Active Space Programs in Iran, Brazil, India, Japan, China, Israel... is it going to get crowded even without USA or Russia?
Back in the early sixties, John F. Kennedy declared America’s intention of putting a man on the Moon, a dream that was fulfilled with the Apollo 11 lunar landing in July 1969. The space race featured the USSR and the USA, vying to be the first each time mankind took another step forward in the exploration of space, following the launch of Sputnik by the Soviet Union in 1957.
These days, lots of countries have active space programs and here at Dark Roasted Blend, we take a look at the other space race.
The European Space Agency or ESA was founded in 1975 and currently has eighteen member countries. ESA employs over 2,000 people and has an annual budget of over $5 billion US, dedicated to space exploration. ESA launches take place from the spaceport located close to the equator near Kourou in French Guiana in northern South America:
The Ariane 1 rocket was used to launch satellites into orbit from 1979 to 1986 (left image below). Ariane 2 and 3 were used between 1986 and 1989 and the Ariane 4 from 1988 to 2003, with the current version, Ariane 5, taking over in 1997. Here’s an Ariane 5 ECA launched on August 14, 2008 (right image):
The European space program also designed reusable space vehicles similar to the US Space Shuttle. Hermes was designed in France in the mid-seventies and began to be developed in the late eighties by ESA. Unfortunately, the project had to deal with a variety of issues that were never fully resolved. The project was cancelled in 1992, without any Hermes vehicles being constructed:
China has a very well developed space program and is only the third country after the USA and the former USSR to successfully launch humans into space. China’s first manned space mission, Shenzou 5, was launched in October 2003.
On the right image below is the launch pad at Japan’s largest space development centre at Tanegashima. Japan also has a space center at Uchinoura (Mv rocket, left image):
(images courtesy Japan Aerospace Exploration Agency JAXA, via)
Hope-X was Japan’s version of the Space Shuttle, which originally dates back to the 1980’s. It was going to be part of Japan’s involvement in the International Space Station project, but was cancelled in 2003:
Avatar is an unmanned single-stage reusable space plane currently developed by India for use as a satellite launcher (left image below). On the right is the model of the Indian space shuttle called "Reusable Launch Vehicle-Technology Demonstrator":
Iran announced in the summer of 2011 that it had plans to send a monkey into orbit as part of its space program. Iran has also previously stated that it plans to send a man into space by 2017. The Iranian Space Agency is mostly based in Semnan province in the north of the country, where Iran has cooperated with North Korea and Pakistan in the past:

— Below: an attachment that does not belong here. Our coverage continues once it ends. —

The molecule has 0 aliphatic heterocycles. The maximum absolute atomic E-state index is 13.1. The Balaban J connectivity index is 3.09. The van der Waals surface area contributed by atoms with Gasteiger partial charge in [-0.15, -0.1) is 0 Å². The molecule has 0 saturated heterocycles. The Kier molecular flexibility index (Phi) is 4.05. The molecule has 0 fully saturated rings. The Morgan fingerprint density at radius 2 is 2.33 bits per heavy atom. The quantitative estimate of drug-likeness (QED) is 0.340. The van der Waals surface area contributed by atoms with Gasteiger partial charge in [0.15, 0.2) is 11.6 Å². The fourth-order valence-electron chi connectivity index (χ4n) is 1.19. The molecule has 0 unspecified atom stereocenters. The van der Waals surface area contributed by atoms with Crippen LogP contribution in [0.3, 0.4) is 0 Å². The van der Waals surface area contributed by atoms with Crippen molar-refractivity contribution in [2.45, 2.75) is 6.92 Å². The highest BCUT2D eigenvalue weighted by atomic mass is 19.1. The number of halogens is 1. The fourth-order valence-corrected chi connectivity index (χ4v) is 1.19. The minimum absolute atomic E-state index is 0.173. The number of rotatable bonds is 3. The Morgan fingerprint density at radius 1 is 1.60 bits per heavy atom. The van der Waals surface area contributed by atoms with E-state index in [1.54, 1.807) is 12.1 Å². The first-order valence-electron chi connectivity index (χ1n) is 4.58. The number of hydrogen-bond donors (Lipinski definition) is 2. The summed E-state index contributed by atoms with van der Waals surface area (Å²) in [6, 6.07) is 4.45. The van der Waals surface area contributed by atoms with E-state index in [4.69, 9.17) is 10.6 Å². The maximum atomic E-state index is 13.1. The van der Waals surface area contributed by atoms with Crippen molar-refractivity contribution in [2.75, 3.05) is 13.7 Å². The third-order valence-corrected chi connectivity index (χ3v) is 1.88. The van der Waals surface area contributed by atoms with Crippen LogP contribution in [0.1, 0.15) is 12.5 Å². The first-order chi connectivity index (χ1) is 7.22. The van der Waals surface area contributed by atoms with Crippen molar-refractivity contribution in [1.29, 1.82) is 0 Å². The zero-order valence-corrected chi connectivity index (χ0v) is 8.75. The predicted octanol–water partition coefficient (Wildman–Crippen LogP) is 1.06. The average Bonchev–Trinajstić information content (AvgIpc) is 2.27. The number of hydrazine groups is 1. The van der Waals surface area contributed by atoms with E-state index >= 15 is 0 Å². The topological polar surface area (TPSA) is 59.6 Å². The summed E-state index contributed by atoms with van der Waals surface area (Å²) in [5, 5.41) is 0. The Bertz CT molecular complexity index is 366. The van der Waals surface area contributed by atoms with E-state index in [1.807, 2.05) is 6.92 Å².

Here’s a launch rocket at the Brazilian Space Agency’s Alcantara Base in the northeast of the country. The space program used to be run by the military, but came under civilian control in 1994. Brazil launched its first rocket successfully into space in October 2004. In 2006, the first Brazilian astronaut traveled to the International Space Station as part of the Expedition 5 mission:
And of course, it isn’t just governments involved in the space race these days, but private companies as well.
SpaceShipOne was a suborbital air-launched spaceplane developed by Mojave Aerospace Ventures. In 2004, the plane undertook the world’s first manned private spaceflight, with the assistance of the mother ship White Knight, winning a $10 million prize in the process. SpaceShipOne was immediately retired from service but a successor was soon being developed:
Highly successful British entrepreneur Richard Branson launched Virgin Galactic to promote suborbital spaceflight and intends to offer orbital flights at some point in the future. The Spaceship Company is a joint venture between Virgin and Scaled Composites, designers of SpaceShipOne:
This would probably end up to be the Biggest Aircraft Ever Built
Stratolaunch Systems (a Paul G. Allen project) have developed this giant aircraft, which will have test flights in 2015 with an operational launch planned for 2016.
It will be used to launch private spacecraft carrying cargo, and eventually people, into orbit. The giant aircraft combines parts from two 747 airliners, including six engines. The wingspan is 385 feet, longer than the International Space Station.
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